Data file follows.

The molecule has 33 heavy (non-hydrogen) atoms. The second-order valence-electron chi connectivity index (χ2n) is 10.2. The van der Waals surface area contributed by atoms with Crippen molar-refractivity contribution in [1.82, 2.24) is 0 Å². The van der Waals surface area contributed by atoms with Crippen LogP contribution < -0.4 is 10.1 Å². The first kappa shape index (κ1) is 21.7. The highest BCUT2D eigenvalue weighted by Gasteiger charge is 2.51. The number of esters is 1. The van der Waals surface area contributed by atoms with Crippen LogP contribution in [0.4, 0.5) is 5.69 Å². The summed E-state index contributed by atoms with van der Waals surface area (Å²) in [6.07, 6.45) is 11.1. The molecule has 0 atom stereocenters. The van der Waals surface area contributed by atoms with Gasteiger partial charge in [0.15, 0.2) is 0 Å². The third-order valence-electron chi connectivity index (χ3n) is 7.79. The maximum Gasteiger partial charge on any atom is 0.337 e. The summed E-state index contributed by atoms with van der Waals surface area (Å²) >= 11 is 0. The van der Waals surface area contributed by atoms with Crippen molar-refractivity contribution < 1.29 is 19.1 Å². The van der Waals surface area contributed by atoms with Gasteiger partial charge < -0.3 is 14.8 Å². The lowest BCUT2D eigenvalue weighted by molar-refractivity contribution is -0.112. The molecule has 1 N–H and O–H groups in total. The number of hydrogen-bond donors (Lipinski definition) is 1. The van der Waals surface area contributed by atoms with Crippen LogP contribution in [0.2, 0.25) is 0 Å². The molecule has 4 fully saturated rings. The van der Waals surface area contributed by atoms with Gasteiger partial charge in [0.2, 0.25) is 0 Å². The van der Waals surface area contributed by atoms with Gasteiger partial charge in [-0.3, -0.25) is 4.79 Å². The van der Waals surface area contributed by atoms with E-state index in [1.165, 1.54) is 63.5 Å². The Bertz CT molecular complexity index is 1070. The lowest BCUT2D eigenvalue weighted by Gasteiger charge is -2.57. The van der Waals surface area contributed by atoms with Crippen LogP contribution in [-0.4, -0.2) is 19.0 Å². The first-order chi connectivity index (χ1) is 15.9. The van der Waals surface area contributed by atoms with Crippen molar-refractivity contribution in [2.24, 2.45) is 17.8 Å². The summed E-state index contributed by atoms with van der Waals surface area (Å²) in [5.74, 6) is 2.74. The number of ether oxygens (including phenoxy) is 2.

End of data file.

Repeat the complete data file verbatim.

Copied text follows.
The molecule has 33 heavy (non-hydrogen) atoms. The second-order valence-electron chi connectivity index (χ2n) is 10.2. The van der Waals surface area contributed by atoms with Crippen molar-refractivity contribution in [1.82, 2.24) is 0 Å². The van der Waals surface area contributed by atoms with Crippen LogP contribution < -0.4 is 10.1 Å². The first kappa shape index (κ1) is 21.7. The highest BCUT2D eigenvalue weighted by Gasteiger charge is 2.51. The number of esters is 1. The van der Waals surface area contributed by atoms with Crippen LogP contribution in [0.4, 0.5) is 5.69 Å². The summed E-state index contributed by atoms with van der Waals surface area (Å²) in [6.07, 6.45) is 11.1. The molecule has 0 atom stereocenters. The van der Waals surface area contributed by atoms with Gasteiger partial charge in [0.15, 0.2) is 0 Å². The third-order valence-electron chi connectivity index (χ3n) is 7.79. The maximum Gasteiger partial charge on any atom is 0.337 e. The summed E-state index contributed by atoms with van der Waals surface area (Å²) >= 11 is 0. The van der Waals surface area contributed by atoms with Crippen molar-refractivity contribution < 1.29 is 19.1 Å². The van der Waals surface area contributed by atoms with Gasteiger partial charge < -0.3 is 14.8 Å². The lowest BCUT2D eigenvalue weighted by molar-refractivity contribution is -0.112. The molecule has 1 N–H and O–H groups in total. The number of hydrogen-bond donors (Lipinski definition) is 1. The van der Waals surface area contributed by atoms with Crippen LogP contribution in [0.2, 0.25) is 0 Å². The molecule has 4 fully saturated rings. The van der Waals surface area contributed by atoms with Gasteiger partial charge in [0.2, 0.25) is 0 Å². The van der Waals surface area contributed by atoms with Gasteiger partial charge in [-0.3, -0.25) is 4.79 Å². The van der Waals surface area contributed by atoms with E-state index in [1.165, 1.54) is 63.5 Å². The Bertz CT molecular complexity index is 1070. The lowest BCUT2D eigenvalue weighted by Gasteiger charge is -2.57. The van der Waals surface area contributed by atoms with Crippen LogP contribution in [-0.4, -0.2) is 19.0 Å². The first-order chi connectivity index (χ1) is 15.9. The van der Waals surface area contributed by atoms with Crippen molar-refractivity contribution in [2.24, 2.45) is 17.8 Å². The summed E-state index contributed by atoms with van der Waals surface area (Å²) in [5.74, 6) is 2.74. The number of ether oxygens (including phenoxy) is 2.